The 2023 report was our 10th year publicly releasing diversity and inclusion (D&I) data and reinforces our unwavering focus: To attract, develop, and retain a workforce that reflects the world and build a culture where everyone can thrive,” Coleman tells HRD. “To sustain our momentum, we apply long-term vision, the conviction and accountability of our most senior leaders, and persistence to build on our efforts, day after day, year after year.”

In addition to demographic data, the HR team seeks to understand how employees feel so they can gauge the impact of their D&I efforts and close the gap between the culture they aspire to and the lived experiences of everyone at Microsoft.

“By weaving D&I into everything we do, we spark the innovation necessary to drive business results. When employee lived experience is positive, everything else gets better, including customer experiences and product innovation.”

‘AI as a tool that will bring the ‘human’ in human resources’

Of course, HR competencies include tech’s ever-prominent role – especially where generative AI is concerned. According to research from Gartner, up to 81% of HR leaders are using AI, with further data from Harvard Business Review finding that 46% of HR practitioners are using the tech to make ‘smarter hiring decisions’.

“We’re excited about the potential for AI to actually bring more humanity into the workplace, and into HR,” explains Coleman. “We envision AI as a tool that will bring the ‘human’ in human resources to the forefront by alleviating some of the daily drudge work so that our HR leaders can instead focus on the things that take emotional intelligence, judgement and humanity to do – things like mentorship, leadership, and more.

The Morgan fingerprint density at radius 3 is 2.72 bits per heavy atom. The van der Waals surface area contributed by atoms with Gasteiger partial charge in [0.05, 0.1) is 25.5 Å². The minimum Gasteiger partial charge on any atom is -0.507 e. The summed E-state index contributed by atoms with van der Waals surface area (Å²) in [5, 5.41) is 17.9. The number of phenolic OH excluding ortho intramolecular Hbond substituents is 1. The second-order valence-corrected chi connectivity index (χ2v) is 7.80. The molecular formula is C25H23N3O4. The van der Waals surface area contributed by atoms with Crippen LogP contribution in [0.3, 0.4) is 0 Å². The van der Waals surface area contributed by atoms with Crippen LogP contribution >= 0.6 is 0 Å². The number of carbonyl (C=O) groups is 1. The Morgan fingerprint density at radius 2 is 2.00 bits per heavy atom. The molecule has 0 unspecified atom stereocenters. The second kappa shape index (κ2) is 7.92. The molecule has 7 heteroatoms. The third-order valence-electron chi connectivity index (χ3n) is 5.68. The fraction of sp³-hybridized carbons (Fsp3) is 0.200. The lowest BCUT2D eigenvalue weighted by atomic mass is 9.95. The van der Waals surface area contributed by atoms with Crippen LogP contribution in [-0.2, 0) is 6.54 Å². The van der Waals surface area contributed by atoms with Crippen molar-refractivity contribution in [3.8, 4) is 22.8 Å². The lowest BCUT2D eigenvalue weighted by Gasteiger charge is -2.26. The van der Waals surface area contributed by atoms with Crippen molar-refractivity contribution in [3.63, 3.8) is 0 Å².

“Our ultimate goal is to create a more effective and efficient HR function, one that supports and enables our most valuable asset: our people. This means using AI to create more meaningful work for our HR employees, as well as improving the experiences of employees who use these services.”

An example of this is Microsoft’s AskHR Virtual assistant, an AI-powered virtual assistant that can answer employee questions or provide HR resources by referencing its policies. To date, this solution has enabled the company and HR professionals to save about 21,000 hours that would have been spent on answering simple queries, and instead allows them to use that time for assisting employees and managers in more strategic ways.

The future of HR is bright

Looking ahead to what the future holds for both HR at Microsoft and the sector in general, Coleman tells HRD that change will continue to dominate.

“HR roles have transformed significantly over the past 25 to 30 years,” she says. “Today, HR professionals actively participate in strategic conversations, influencing how employees think, feel, and experience work. Being at the table during these discussions is exciting because it allows HR to elevate and shape the people strategies within the organisation.

“I’m proud of initiatives that promote global women’s leadership at Microsoft. Role modelling and providing visible examples of senior female leaders are crucial for retention and career growth.

I’m also excited by the opportunity that AI offers for freeing people up to focus on the work that matters and what that means for creativity, job satisfaction and innovation. As we continue to evolve our culture through another major shift in work, I can take learnings from the culture work we did during the pandemic to support our team through this transition. It’s an exciting time to work in HR, to learn how to work with AI and lead change within an organisation for building a culture that will thrive with AI.”